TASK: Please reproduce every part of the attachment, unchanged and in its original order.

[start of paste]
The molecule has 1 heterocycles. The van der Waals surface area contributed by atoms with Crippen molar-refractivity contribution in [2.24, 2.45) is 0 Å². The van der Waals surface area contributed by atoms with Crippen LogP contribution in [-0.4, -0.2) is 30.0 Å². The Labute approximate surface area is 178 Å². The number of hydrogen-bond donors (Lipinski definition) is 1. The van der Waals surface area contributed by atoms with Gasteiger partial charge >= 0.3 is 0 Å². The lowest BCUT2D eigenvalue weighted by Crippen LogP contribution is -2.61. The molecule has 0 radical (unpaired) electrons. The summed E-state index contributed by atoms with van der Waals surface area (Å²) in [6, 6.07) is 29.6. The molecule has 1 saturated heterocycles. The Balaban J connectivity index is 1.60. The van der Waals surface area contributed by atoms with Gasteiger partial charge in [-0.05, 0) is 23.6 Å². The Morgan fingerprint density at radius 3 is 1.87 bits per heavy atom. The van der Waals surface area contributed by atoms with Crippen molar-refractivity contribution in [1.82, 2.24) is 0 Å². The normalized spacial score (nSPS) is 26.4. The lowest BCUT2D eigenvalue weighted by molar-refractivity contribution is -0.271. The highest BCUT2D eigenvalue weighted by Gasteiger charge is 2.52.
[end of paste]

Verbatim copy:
The molecule has 1 heterocycles. The van der Waals surface area contributed by atoms with Crippen molar-refractivity contribution in [2.24, 2.45) is 0 Å². The van der Waals surface area contributed by atoms with Crippen LogP contribution in [-0.4, -0.2) is 30.0 Å². The Labute approximate surface area is 178 Å². The number of hydrogen-bond donors (Lipinski definition) is 1. The van der Waals surface area contributed by atoms with Gasteiger partial charge >= 0.3 is 0 Å². The lowest BCUT2D eigenvalue weighted by Crippen LogP contribution is -2.61. The molecule has 0 radical (unpaired) electrons. The summed E-state index contributed by atoms with van der Waals surface area (Å²) in [6, 6.07) is 29.6. The molecule has 1 saturated heterocycles. The Balaban J connectivity index is 1.60. The van der Waals surface area contributed by atoms with Gasteiger partial charge in [-0.05, 0) is 23.6 Å². The Morgan fingerprint density at radius 3 is 1.87 bits per heavy atom. The van der Waals surface area contributed by atoms with Crippen molar-refractivity contribution in [1.82, 2.24) is 0 Å². The normalized spacial score (nSPS) is 26.4. The lowest BCUT2D eigenvalue weighted by molar-refractivity contribution is -0.271. The highest BCUT2D eigenvalue weighted by Gasteiger charge is 2.52.